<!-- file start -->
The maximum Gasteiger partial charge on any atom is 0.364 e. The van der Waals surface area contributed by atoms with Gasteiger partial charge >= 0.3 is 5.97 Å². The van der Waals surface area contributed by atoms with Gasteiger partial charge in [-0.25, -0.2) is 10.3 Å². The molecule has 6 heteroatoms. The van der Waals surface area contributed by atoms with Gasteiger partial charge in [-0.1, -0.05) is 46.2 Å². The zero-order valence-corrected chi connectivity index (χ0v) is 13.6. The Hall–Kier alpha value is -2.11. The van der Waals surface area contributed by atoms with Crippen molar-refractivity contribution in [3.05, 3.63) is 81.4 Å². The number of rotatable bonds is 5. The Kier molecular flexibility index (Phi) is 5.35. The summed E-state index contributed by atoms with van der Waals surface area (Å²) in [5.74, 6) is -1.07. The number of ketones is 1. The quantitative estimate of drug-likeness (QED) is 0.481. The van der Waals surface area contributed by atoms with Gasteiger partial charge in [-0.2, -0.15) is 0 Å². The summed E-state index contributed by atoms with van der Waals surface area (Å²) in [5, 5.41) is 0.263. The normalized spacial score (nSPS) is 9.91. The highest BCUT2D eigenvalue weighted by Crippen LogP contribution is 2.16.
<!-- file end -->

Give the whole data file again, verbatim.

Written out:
The maximum Gasteiger partial charge on any atom is 0.364 e. The van der Waals surface area contributed by atoms with Gasteiger partial charge >= 0.3 is 5.97 Å². The van der Waals surface area contributed by atoms with Gasteiger partial charge in [-0.25, -0.2) is 10.3 Å². The molecule has 6 heteroatoms. The van der Waals surface area contributed by atoms with Gasteiger partial charge in [-0.1, -0.05) is 46.2 Å². The zero-order valence-corrected chi connectivity index (χ0v) is 13.6. The Hall–Kier alpha value is -2.11. The van der Waals surface area contributed by atoms with Crippen molar-refractivity contribution in [3.05, 3.63) is 81.4 Å². The number of rotatable bonds is 5. The Kier molecular flexibility index (Phi) is 5.35. The summed E-state index contributed by atoms with van der Waals surface area (Å²) in [5.74, 6) is -1.07. The number of ketones is 1. The quantitative estimate of drug-likeness (QED) is 0.481. The van der Waals surface area contributed by atoms with Gasteiger partial charge in [-0.2, -0.15) is 0 Å². The summed E-state index contributed by atoms with van der Waals surface area (Å²) in [5, 5.41) is 0.263. The normalized spacial score (nSPS) is 9.91. The highest BCUT2D eigenvalue weighted by Crippen LogP contribution is 2.16.